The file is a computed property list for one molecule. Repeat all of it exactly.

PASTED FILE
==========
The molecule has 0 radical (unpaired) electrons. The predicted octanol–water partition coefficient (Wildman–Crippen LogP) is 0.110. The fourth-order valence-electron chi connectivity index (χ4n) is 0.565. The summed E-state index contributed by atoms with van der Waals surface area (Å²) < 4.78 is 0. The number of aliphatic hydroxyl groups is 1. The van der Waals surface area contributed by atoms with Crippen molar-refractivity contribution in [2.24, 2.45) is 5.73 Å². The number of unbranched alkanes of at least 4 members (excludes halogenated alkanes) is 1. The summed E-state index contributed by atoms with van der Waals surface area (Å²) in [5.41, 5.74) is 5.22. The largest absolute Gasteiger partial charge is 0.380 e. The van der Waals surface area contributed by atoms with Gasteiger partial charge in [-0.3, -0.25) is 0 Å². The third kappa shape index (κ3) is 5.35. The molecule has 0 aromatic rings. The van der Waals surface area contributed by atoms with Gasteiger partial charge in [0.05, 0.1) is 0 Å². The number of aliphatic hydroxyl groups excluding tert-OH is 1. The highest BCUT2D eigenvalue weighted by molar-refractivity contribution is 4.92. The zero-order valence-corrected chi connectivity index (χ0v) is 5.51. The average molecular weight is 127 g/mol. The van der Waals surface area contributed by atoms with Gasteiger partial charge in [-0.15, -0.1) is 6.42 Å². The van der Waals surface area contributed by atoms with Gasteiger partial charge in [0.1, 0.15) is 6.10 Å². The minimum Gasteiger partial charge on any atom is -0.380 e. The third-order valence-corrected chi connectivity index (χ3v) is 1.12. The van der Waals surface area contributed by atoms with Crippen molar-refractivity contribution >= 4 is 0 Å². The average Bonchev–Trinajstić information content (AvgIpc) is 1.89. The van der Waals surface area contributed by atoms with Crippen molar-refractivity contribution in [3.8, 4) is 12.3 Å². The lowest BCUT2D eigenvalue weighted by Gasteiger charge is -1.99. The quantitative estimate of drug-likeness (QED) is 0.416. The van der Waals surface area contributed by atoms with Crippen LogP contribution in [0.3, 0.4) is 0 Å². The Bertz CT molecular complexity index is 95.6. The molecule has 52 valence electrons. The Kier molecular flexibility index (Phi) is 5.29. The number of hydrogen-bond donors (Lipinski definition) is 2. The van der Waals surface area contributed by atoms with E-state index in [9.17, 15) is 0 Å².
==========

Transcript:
The molecule has 0 radical (unpaired) electrons. The predicted octanol–water partition coefficient (Wildman–Crippen LogP) is 0.110. The fourth-order valence-electron chi connectivity index (χ4n) is 0.565. The summed E-state index contributed by atoms with van der Waals surface area (Å²) < 4.78 is 0. The number of aliphatic hydroxyl groups is 1. The van der Waals surface area contributed by atoms with Crippen molar-refractivity contribution in [2.24, 2.45) is 5.73 Å². The number of unbranched alkanes of at least 4 members (excludes halogenated alkanes) is 1. The summed E-state index contributed by atoms with van der Waals surface area (Å²) in [5.41, 5.74) is 5.22. The largest absolute Gasteiger partial charge is 0.380 e. The van der Waals surface area contributed by atoms with Gasteiger partial charge in [-0.3, -0.25) is 0 Å². The third kappa shape index (κ3) is 5.35. The molecule has 0 aromatic rings. The van der Waals surface area contributed by atoms with Gasteiger partial charge in [0.05, 0.1) is 0 Å². The number of aliphatic hydroxyl groups excluding tert-OH is 1. The highest BCUT2D eigenvalue weighted by molar-refractivity contribution is 4.92. The zero-order valence-corrected chi connectivity index (χ0v) is 5.51. The average molecular weight is 127 g/mol. The van der Waals surface area contributed by atoms with Gasteiger partial charge in [-0.15, -0.1) is 6.42 Å². The van der Waals surface area contributed by atoms with Gasteiger partial charge in [0.1, 0.15) is 6.10 Å². The minimum Gasteiger partial charge on any atom is -0.380 e. The third-order valence-corrected chi connectivity index (χ3v) is 1.12. The van der Waals surface area contributed by atoms with Crippen molar-refractivity contribution >= 4 is 0 Å². The average Bonchev–Trinajstić information content (AvgIpc) is 1.89. The van der Waals surface area contributed by atoms with Crippen molar-refractivity contribution in [3.8, 4) is 12.3 Å². The lowest BCUT2D eigenvalue weighted by Gasteiger charge is -1.99. The quantitative estimate of drug-likeness (QED) is 0.416. The van der Waals surface area contributed by atoms with Crippen LogP contribution in [0.3, 0.4) is 0 Å². The Bertz CT molecular complexity index is 95.6. The molecule has 52 valence electrons. The Kier molecular flexibility index (Phi) is 5.29. The number of hydrogen-bond donors (Lipinski definition) is 2. The van der Waals surface area contributed by atoms with E-state index in [9.17, 15) is 0 Å².